12. Mike Bassett: England Manager
When the England manager has a heart attack, Division One manager Mike Bassett is given the title. For the non-football fan, this is the equivalent of the treasurer of the local pigeon fanciers club taking over as Taoiseach of Dublin Zoo. Jim Royle plays Bassett. Profanity ensues.
11. Mean Machine
Real-life ex-footballer Vinnie Jones is the ‘Mean Machine’ of the title, a former England captain imprisoned for assaulting two policemen. The inevitable follows and we are treated to a grudge match between the prisoners and the guards. Vinnie’s character has a history of match-fixing, so when the guards are getting their arses handed to them the warden attempts to blackmail him into throwing the game. If this seems like a quality piece of filmmaking so far, allow us to interject… Danny Dyer is in it.
10. The Van
Against the backdrop of the Irish team’s Italia ‘90 World Cup campaign, BFF’s Bimbo and Larry team up to sell fish’n’chips from the chip van Bimbo buys with his redundancy money. In the third of Roddy Doyle’s Barrytown Trilogy novels to be filmed, Bimbo and Larry’s friendship takes a battering (LOL) before they eventually shrug off their respective shoulder chips and get rid of that fucking van. Footie fans, allow yourselves a moment to reminisce about David O’Leary, Packie, and Après Match. The rest of you, read on.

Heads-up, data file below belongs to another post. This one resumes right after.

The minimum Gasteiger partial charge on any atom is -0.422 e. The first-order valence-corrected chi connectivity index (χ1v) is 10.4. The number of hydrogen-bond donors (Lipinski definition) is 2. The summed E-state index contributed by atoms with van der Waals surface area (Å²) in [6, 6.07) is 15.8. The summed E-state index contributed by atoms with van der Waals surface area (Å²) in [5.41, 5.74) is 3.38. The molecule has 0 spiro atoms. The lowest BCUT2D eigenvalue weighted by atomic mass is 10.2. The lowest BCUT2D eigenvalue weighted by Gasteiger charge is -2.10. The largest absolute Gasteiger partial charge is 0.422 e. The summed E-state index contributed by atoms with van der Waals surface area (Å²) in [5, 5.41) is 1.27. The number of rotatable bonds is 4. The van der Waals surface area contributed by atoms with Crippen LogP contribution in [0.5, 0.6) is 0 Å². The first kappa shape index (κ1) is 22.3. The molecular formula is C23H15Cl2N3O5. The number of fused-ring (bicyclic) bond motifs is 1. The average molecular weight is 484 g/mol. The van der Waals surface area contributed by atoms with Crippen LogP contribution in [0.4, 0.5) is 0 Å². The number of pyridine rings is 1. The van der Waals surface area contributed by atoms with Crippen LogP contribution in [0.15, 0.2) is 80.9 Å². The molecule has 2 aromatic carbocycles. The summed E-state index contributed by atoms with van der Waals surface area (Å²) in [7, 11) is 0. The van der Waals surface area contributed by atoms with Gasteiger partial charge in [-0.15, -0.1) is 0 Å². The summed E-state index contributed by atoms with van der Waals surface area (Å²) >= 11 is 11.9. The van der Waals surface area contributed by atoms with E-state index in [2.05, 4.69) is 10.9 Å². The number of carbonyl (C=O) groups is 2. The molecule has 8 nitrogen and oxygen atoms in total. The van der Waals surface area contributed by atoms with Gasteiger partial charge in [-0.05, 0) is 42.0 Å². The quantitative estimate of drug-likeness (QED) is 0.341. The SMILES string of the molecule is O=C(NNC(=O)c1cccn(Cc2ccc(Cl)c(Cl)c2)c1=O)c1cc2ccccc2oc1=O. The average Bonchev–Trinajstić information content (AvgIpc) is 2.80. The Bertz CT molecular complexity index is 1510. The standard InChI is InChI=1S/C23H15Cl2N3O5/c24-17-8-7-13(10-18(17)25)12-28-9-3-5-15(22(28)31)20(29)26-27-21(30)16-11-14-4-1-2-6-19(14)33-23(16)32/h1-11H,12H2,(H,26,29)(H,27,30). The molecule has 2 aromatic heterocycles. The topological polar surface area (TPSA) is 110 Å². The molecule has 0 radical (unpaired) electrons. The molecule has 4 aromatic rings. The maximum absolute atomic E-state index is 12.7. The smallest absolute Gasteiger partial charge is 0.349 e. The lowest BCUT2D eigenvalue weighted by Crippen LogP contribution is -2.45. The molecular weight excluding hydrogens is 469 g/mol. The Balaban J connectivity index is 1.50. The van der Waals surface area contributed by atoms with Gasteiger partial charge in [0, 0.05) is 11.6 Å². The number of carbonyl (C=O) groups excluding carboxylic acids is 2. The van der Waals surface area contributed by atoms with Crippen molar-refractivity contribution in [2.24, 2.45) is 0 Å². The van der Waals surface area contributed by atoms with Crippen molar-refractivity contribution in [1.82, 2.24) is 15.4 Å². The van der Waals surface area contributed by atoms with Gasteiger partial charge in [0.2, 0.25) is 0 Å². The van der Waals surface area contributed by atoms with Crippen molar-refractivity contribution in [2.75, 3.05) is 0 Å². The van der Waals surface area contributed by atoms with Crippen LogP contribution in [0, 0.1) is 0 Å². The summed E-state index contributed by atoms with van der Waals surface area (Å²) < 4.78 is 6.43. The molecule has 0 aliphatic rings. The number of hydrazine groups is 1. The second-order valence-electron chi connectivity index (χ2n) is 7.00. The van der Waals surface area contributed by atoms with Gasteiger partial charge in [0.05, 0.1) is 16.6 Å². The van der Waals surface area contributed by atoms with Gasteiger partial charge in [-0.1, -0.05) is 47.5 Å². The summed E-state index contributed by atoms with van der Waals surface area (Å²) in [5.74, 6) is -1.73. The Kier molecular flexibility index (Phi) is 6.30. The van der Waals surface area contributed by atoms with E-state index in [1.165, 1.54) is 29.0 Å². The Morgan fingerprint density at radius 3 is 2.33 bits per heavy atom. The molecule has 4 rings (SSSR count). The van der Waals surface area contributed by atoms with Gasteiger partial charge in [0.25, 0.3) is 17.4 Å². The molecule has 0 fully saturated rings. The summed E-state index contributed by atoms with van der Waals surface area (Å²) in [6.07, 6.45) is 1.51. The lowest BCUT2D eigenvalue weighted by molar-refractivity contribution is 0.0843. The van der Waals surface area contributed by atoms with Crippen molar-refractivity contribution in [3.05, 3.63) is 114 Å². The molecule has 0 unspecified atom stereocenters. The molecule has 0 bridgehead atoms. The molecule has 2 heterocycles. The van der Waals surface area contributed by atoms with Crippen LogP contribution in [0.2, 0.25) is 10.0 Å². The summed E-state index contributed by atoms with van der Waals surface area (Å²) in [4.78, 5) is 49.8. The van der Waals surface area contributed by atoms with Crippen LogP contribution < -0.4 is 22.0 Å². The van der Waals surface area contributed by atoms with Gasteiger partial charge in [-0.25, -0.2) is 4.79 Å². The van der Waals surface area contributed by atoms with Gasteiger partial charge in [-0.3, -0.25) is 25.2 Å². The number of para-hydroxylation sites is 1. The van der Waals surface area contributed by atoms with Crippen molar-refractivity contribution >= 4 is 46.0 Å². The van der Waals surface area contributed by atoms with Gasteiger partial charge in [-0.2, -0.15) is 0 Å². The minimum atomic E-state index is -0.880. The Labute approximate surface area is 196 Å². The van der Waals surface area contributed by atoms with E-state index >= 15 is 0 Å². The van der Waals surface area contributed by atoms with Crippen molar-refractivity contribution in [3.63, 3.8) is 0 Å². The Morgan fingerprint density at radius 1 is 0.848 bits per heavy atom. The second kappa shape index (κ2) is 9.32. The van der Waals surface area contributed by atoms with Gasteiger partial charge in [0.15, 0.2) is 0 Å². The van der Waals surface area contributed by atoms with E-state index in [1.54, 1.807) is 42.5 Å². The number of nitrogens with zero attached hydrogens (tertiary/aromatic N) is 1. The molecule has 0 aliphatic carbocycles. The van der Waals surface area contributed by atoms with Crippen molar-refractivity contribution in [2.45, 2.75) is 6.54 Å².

9. The Football Factory
Bish bosh me old china, this ridiculous pile of cobblers stars all round geezer Danny Dyer, instantly elevating it to top comedy on the list. Danny plays Tommy, a Chelsea supporting weekend warrior ‘oo loves a good old ruck with his stereotype mates. You don’t need us to tell you it all goes Pete Tong; some Berkeley Hunts get their crusty breads kicked in, others get nicked by the filth, others end up brown bread. This is less rumination on the inner workings of a fraternal organisation, than a Danny Dyer masterclass in Danny Dyer.
8. Fever Pitch
It’s got your man Mr Darcy from the BBC in it. In that adaptation of Jane Austin’s novel, he loved Elizabeth Bennet. In this adaptation of Nick Hornby’s novel, he loves the Arse.
Kes competes with Escape To Victory (and wins) for the best onscreen game of football ever filmed. Brian Glover plays Mr Sugden, the PE teacher with delusions of Bobby Charlton who relentlessly breaks our hero Billy’s balls. Kes is a sad fuckin’ film, man, when all is said and done. We would gladly trade the lives of ten Sean Beans for one kestrel, but life doesn’t work that way and neither does film. This match is the light relief amongst the gloom – a grown man knocking lumps out of wee lads on the school pitch. We all had one PE teacher like this.